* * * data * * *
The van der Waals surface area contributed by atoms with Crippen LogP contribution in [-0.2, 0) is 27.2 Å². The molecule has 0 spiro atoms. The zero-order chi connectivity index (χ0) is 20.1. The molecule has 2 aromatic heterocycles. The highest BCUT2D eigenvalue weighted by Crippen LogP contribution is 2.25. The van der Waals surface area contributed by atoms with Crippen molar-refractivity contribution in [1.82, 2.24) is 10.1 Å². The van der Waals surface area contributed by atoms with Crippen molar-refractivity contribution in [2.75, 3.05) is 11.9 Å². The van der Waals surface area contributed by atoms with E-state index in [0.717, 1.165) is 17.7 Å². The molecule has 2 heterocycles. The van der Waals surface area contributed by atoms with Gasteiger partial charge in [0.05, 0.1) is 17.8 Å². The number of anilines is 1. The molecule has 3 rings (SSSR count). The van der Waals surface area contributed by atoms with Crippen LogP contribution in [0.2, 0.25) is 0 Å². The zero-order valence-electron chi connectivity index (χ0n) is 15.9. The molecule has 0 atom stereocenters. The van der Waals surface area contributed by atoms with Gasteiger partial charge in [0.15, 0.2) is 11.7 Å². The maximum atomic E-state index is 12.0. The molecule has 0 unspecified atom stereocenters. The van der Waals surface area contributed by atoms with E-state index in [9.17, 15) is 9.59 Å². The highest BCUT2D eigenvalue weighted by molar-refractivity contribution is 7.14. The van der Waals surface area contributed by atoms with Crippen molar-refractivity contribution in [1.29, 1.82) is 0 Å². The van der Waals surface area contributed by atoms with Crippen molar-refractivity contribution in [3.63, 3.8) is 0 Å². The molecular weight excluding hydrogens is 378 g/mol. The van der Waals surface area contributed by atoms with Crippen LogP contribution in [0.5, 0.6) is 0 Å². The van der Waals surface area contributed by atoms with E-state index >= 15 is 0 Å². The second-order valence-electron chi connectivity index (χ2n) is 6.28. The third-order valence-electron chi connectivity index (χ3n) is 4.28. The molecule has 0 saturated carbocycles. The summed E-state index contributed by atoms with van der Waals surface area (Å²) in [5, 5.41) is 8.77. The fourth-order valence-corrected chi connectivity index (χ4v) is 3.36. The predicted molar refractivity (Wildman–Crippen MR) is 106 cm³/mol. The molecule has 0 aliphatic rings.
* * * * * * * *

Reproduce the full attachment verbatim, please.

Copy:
The van der Waals surface area contributed by atoms with Crippen LogP contribution in [-0.2, 0) is 27.2 Å². The molecule has 0 spiro atoms. The zero-order chi connectivity index (χ0) is 20.1. The molecule has 2 aromatic heterocycles. The highest BCUT2D eigenvalue weighted by Crippen LogP contribution is 2.25. The van der Waals surface area contributed by atoms with Crippen molar-refractivity contribution in [1.82, 2.24) is 10.1 Å². The van der Waals surface area contributed by atoms with Crippen molar-refractivity contribution in [2.75, 3.05) is 11.9 Å². The van der Waals surface area contributed by atoms with E-state index in [0.717, 1.165) is 17.7 Å². The molecule has 2 heterocycles. The van der Waals surface area contributed by atoms with Gasteiger partial charge in [0.05, 0.1) is 17.8 Å². The number of anilines is 1. The molecule has 3 rings (SSSR count). The van der Waals surface area contributed by atoms with Crippen LogP contribution in [0.2, 0.25) is 0 Å². The zero-order valence-electron chi connectivity index (χ0n) is 15.9. The molecule has 0 atom stereocenters. The van der Waals surface area contributed by atoms with Gasteiger partial charge in [0.15, 0.2) is 11.7 Å². The maximum atomic E-state index is 12.0. The molecule has 0 unspecified atom stereocenters. The van der Waals surface area contributed by atoms with E-state index in [9.17, 15) is 9.59 Å². The highest BCUT2D eigenvalue weighted by molar-refractivity contribution is 7.14. The van der Waals surface area contributed by atoms with Crippen molar-refractivity contribution in [1.29, 1.82) is 0 Å². The van der Waals surface area contributed by atoms with Crippen molar-refractivity contribution in [3.63, 3.8) is 0 Å². The molecular weight excluding hydrogens is 378 g/mol. The van der Waals surface area contributed by atoms with Crippen LogP contribution in [0.5, 0.6) is 0 Å². The van der Waals surface area contributed by atoms with E-state index >= 15 is 0 Å². The second-order valence-electron chi connectivity index (χ2n) is 6.28. The third-order valence-electron chi connectivity index (χ3n) is 4.28. The molecule has 0 saturated carbocycles. The summed E-state index contributed by atoms with van der Waals surface area (Å²) in [5, 5.41) is 8.77. The fourth-order valence-corrected chi connectivity index (χ4v) is 3.36. The predicted molar refractivity (Wildman–Crippen MR) is 106 cm³/mol. The molecule has 0 aliphatic rings.